Pindimara came equipped with a neat three-blade folding propeller, designed to collapse in on itself when under sail in order to reduce drag. It was supposed to be nice shiny brass, but in fact bore a closer resemblance to an old hub cap that had been languishing in a coral reef.
We were up on the hard for our first antifoul, so I had a brief window to work on dry land. Wielding a wire brush on an angle-grinder, I made short work of all the white stuff, and then took the whole thing apart and greased it and reassembled it with a liberal coating of lanolin, which looked great but made me smell like an old sheep. Then I painted the sail drive itself with several coats of special aluminium-friendly light blue paint, and stood back to admire my handywork.
Lovely, it was. A work of art.
On the Monday morning after our weekend of anti-fouling, we were up bright and early to supervise Pindimara’s return the water. It was raining heavily when we arrived, and we couldn’t find any of the slipway staff; presumably they were all hiding somewhere dry and wouldn’t answer their radios, so we had to go to work and hope that they’d reappear and put her back in the water later that day.
In the evening, we turned up once again and there she was waiting for us, tied up to the fuel dock. While Bronwyn drove the car around the bay to our home marina, I motored off into Pittwater to meet her. Once in the open water, I couldn’t resist opening the throttle to see what would happen.
Before we started this work, she would barely make one knot under power. Four knots… five knots… six knots… seven knots. Incredible, and very, very smooth. Pretty happy, I steered through the moored boats in the falling dusk to the marina dock, where I could vaguely see Bronwyn standing on the deck, and the low shape of the Zodiac in the water beside her.
The tide was low, and the flow was opposed to the rain and wind. I had to be careful in my approach, and so nosed up ever so carefully, squinting in the dying light. Then, suddenly, the engine hammered loudly under my feet, and I couldn’t get any control.
I managed to swing away from the shore, and came back around for another try. Had I hit the bottom? Was I tangled in fishing line? Bronwyn waited, puzzled, on the dock as the boat ran around in circles. I really couldn’t make any sense of what was happening; steering and power seemed to come and go at random. Finally I got the nose up to Bronwyn, who hopped aboard, trailing the tender behind her.
Immediately I put on the power to prevent the current from ramming us into the dock, and although the bow peeled away, it still all felt very wrong. We were almost around and clear when the engine started banging again and the yacht started to crab mysteriously sideways toward an oyster-encrusted piling. I glanced back; if I let off the power, the stern would connect with the dock; if I did nothing, we would hit the piling.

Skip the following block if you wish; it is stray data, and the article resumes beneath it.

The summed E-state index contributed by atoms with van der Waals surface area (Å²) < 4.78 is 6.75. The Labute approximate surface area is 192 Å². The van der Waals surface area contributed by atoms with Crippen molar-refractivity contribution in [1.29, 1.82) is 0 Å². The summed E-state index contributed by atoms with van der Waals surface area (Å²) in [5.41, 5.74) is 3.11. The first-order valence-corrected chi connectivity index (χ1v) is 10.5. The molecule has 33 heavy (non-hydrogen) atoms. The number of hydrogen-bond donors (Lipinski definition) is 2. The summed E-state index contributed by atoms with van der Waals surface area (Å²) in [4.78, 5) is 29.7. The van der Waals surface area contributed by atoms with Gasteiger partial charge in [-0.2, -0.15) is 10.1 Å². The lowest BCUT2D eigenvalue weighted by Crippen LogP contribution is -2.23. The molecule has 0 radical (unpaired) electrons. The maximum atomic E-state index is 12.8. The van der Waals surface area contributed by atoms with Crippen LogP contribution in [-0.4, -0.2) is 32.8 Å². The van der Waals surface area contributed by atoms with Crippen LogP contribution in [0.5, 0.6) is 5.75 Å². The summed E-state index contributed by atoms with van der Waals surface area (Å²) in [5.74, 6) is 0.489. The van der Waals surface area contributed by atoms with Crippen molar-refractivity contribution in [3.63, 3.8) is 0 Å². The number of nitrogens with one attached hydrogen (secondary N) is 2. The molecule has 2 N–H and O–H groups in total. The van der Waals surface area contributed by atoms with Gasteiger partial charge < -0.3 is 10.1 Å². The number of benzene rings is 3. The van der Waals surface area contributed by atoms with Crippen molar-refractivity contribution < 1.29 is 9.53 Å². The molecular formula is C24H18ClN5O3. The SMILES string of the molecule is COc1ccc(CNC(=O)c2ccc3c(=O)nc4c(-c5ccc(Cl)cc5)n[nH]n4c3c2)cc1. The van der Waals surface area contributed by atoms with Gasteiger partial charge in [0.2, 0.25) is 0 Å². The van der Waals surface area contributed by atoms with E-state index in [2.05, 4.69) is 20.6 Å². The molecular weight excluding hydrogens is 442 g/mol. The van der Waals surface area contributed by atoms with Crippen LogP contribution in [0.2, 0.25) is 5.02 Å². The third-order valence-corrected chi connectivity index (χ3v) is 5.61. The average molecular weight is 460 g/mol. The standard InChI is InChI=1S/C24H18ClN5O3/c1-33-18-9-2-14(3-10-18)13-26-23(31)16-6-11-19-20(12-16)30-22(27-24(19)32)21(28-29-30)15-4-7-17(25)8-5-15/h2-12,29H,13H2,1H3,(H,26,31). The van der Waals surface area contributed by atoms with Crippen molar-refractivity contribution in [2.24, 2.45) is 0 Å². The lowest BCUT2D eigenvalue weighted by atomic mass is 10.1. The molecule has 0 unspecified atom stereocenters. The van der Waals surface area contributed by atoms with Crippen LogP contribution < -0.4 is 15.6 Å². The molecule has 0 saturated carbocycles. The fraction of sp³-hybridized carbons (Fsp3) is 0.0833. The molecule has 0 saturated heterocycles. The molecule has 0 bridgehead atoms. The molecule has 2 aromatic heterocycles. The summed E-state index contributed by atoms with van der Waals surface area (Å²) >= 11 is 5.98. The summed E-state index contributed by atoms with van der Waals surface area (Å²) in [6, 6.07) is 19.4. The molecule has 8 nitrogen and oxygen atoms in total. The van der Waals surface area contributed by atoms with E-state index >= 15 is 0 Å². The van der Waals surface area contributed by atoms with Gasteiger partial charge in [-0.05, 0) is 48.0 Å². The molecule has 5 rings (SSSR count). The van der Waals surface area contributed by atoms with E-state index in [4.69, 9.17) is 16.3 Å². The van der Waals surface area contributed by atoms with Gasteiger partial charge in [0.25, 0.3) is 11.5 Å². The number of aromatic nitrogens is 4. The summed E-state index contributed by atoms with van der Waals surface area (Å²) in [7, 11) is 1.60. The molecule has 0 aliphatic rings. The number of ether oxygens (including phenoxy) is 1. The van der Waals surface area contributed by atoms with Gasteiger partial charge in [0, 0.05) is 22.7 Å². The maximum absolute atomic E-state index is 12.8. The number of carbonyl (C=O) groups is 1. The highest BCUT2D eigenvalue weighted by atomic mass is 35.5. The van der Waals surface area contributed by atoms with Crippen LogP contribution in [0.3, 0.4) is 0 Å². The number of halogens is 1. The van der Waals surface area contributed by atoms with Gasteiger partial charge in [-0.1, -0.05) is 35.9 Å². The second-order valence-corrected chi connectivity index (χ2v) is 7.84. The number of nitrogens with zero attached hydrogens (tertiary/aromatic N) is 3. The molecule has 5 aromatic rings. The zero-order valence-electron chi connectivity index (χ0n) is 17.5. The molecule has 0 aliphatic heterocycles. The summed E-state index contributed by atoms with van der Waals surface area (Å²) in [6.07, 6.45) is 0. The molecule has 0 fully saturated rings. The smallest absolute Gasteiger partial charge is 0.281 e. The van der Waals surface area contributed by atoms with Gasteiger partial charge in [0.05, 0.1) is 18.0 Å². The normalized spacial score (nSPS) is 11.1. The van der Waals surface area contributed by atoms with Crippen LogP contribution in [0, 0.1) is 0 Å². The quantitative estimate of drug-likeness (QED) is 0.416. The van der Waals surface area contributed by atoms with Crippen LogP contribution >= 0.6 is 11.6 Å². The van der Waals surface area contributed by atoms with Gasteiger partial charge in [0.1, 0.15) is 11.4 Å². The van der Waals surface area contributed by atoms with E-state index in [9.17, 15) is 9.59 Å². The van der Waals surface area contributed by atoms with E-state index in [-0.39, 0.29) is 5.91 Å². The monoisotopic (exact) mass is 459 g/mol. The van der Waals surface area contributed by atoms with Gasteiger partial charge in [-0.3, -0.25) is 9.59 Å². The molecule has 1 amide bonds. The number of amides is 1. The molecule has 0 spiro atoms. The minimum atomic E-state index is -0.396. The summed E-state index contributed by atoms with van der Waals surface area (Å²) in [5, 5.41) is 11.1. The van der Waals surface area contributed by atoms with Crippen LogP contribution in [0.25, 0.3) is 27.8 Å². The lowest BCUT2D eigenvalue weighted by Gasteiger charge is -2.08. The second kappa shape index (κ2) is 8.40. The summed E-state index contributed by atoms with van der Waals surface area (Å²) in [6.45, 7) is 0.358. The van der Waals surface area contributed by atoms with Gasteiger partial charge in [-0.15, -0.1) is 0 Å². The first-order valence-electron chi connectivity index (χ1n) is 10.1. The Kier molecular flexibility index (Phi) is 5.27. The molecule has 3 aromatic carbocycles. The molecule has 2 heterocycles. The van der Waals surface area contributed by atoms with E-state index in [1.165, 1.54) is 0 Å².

Bronwyn stood on the pulpit, shouting something, and I realised that she still had the tender’s painter in her hand. I could only see one solution; I hit the power, the engine slammed up against the soles of my feet, and the yacht ploughed into the Zodiac inflatable and crushed it against the razor-sharp oyster shells. Seconds later, we bounced free. I killed the power, and watched as the crushed remains of our tender bobbed sadly to the surface, remarkably still afloat despite the slashes down its side.
Getting to the mooring was hard work with little in the way of power or steering, and eventually we realised that we would have to stay the night and sort it out in the morning, because there was no way that we were rowing back to shore in half a tender.
Morning came. The tender looked bad in the light of day, but thankfully the yacht had sustained no hull damage at all. With a slack tide and no wind, we motored around a bit trying to figure out what was wrong, but in the end crabbed our way to the water dock and asked a local firm of engineers to take a look.
Later that day, I got a phone call. They’d sent a diver down, and apparently one of the blades of our shiny beautiful folding propeller was twisted backwards, giving us two thirds forward motion and one third backward. No wonder the engine was banging! The poor thing was trying to jump up through the hull with the forces that were being applied to it. I asked the engineers to take her back up onto the slip and fit our emergency backup prop so that we could take a look at the old one. Deeply embarrassed, I could only think that I’d somehow fitted one of the blades backward, and I couldn’t understand how that was possible.
Once we got hold of the failed prop, it became clear that I hadn’t been immediately to blame. The brass teeth that work the folding mechanism were old and worn, and in the final analysis, the layer of coral that I had so diligently removed was all that had been holding the thing together. The prop would have failed eventually, but cleaning it up had hastened the day.